Given that I can’t still for long, I tend not to use stationary computers such as Chromeboxes. Still, these small desktop machines offer the same Chrome OS experience as their mobile counterparts: Chromebooks and Chrome OS tablets. And yet some people aren’t sure about the Chrome OS on a desktop device. How can you answer the question of is a Chromebox right for you without actually spending hundreds of dollars? There’s an inexpensive way to try Chromium OS on a Raspberry Pi to find out.
I was reminded of this by Craig McGinty on Twitter. Earlier this week he shared this fantastic video tutorial for installing the open-source Chromium OS platform on a Raspberry Pi:
Before you either watch the video or dive into building your own Chromebox (of sorts), just a few caveats.
First, because this is Chromium OS on a Raspberry Pi and not Chrome OS, some of the Google proprietary features won’t be available. For example, Android app support is unique to Chrome OS, so you won’t be able to use or test any mobile apps. The Linux container option is part of Chromium OS if that’s important to you, although you’ll be constrained by your hardware. This will be good for basic Linux testing but not for hard-core usage that requires a powerful device.
Second, you may need to invest a little in some hardware because this solution is officially supported on four Raspberry Pi products: The 3B, 3B+, 4B, and the Raspberry Pi 400 computer.
If you recall, that’s the low-cost all-in-one Raspberry Pi computer I suggested for younger students when Chromebooks were hard to find in stock. You can pick up a 4 GB Raspberry Pi 400 computer for just under $100 on Amazon but don’t forget to add a power supply. Or, if you already have a keyboard and mouse, the Raspberry Pi 4B kit with 8 GB of memory, a case, microSD card, and power supply can be had for just under $150.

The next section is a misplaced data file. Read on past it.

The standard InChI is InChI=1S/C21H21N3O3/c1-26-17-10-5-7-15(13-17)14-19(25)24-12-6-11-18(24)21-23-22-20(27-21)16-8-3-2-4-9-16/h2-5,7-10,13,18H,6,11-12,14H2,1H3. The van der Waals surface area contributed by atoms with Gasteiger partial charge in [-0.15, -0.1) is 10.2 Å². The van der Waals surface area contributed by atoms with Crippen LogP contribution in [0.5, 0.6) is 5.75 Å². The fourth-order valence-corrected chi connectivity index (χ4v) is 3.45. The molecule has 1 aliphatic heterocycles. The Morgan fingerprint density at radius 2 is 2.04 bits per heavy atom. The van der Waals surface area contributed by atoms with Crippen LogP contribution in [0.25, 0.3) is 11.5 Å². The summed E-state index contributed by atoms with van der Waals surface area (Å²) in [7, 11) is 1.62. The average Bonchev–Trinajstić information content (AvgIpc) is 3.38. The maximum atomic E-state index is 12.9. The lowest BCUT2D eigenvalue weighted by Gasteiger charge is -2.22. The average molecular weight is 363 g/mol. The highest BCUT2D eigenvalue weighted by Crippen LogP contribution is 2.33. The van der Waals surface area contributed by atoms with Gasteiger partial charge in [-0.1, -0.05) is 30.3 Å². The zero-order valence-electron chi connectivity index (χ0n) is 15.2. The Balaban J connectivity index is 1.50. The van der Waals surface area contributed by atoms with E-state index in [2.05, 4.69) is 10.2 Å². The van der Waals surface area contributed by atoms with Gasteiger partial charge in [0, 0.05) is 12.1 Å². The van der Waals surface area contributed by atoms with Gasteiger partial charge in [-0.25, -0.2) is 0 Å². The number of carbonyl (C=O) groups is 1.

Considering base model Chromeboxes start around $250 to $300, this can save you some money for trying Chromium OS and you can always use the Raspberry Pi hardware for any other computing project in the future. Then again, you might have a spare Raspberry Pi lying around; I have a few as they’re handy little devices!
FydeOS, the folks behind a Chromium-based distro of the same name, has a downloadable Chromium OS image here. You’ll need that as well as an app to flash the image to a microSD card; Barnatt recommends Balena Etcher, which I second. I’ve used that app many times in the past to create bootable system images. With your bootable microSD card flashed, you just insert it to your Pi, boot up, and you’ll see what looks like the standard Chrome OS setup screen.
You’ll have to enter a Gmail address, just like on Chrome OS, to use Chromium OS. And both the interface and experience are practically the exact same as using a standard Chromebox, Chromebook, or Chrome OS tablet. The only differences are the Google proprietary bits that I mentioned previously.
Note that in the above video, you’ll see this setup is capable of streaming a full Windows desktop if you subscribe to Microsoft’s Windows 365 service. The only downside there if you wanted to try that is that it’s currently meant for businesses and enterprises. Given that Google Stadia may work on Chromium-based browsers, I’m betting you might be able to do some high-resolution cloud gaming though.
As you can see in Barnatt’s hands-on video, this gets you a solid test bed for the Chromebox experience. With a minimal amount of elbow grease and a low-cost hardware investment, this approach might help determine to answer the question: Is a Chromebox right for you? Or maybe this would give you just enough performance and flexibility to use as a Chromium OS-based “Chromebox” for a while. Either way, it’s an option.